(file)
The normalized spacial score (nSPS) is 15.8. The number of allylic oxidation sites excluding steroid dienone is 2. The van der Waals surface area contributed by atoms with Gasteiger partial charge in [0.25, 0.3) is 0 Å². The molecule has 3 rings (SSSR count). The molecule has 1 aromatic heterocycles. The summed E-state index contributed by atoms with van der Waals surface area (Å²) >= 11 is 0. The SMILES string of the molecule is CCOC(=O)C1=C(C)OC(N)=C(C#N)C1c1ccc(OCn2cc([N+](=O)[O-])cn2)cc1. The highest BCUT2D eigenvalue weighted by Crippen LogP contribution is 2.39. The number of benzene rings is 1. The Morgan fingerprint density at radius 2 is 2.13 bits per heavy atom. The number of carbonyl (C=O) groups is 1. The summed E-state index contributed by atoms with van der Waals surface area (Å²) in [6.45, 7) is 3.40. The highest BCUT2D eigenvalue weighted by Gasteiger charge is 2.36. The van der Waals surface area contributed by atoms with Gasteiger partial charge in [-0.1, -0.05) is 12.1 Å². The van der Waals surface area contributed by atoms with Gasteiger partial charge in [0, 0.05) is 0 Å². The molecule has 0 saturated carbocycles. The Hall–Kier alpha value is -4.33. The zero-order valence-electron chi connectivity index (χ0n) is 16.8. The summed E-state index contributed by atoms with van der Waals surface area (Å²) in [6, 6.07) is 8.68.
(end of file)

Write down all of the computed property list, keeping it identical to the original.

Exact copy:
The normalized spacial score (nSPS) is 15.8. The number of allylic oxidation sites excluding steroid dienone is 2. The van der Waals surface area contributed by atoms with Gasteiger partial charge in [0.25, 0.3) is 0 Å². The molecule has 3 rings (SSSR count). The molecule has 1 aromatic heterocycles. The summed E-state index contributed by atoms with van der Waals surface area (Å²) >= 11 is 0. The SMILES string of the molecule is CCOC(=O)C1=C(C)OC(N)=C(C#N)C1c1ccc(OCn2cc([N+](=O)[O-])cn2)cc1. The highest BCUT2D eigenvalue weighted by Crippen LogP contribution is 2.39. The number of benzene rings is 1. The Morgan fingerprint density at radius 2 is 2.13 bits per heavy atom. The number of carbonyl (C=O) groups is 1. The summed E-state index contributed by atoms with van der Waals surface area (Å²) in [6.45, 7) is 3.40. The highest BCUT2D eigenvalue weighted by Gasteiger charge is 2.36. The van der Waals surface area contributed by atoms with Gasteiger partial charge in [-0.1, -0.05) is 12.1 Å². The van der Waals surface area contributed by atoms with Gasteiger partial charge in [0, 0.05) is 0 Å². The molecule has 0 saturated carbocycles. The Hall–Kier alpha value is -4.33. The zero-order valence-electron chi connectivity index (χ0n) is 16.8. The summed E-state index contributed by atoms with van der Waals surface area (Å²) in [6, 6.07) is 8.68.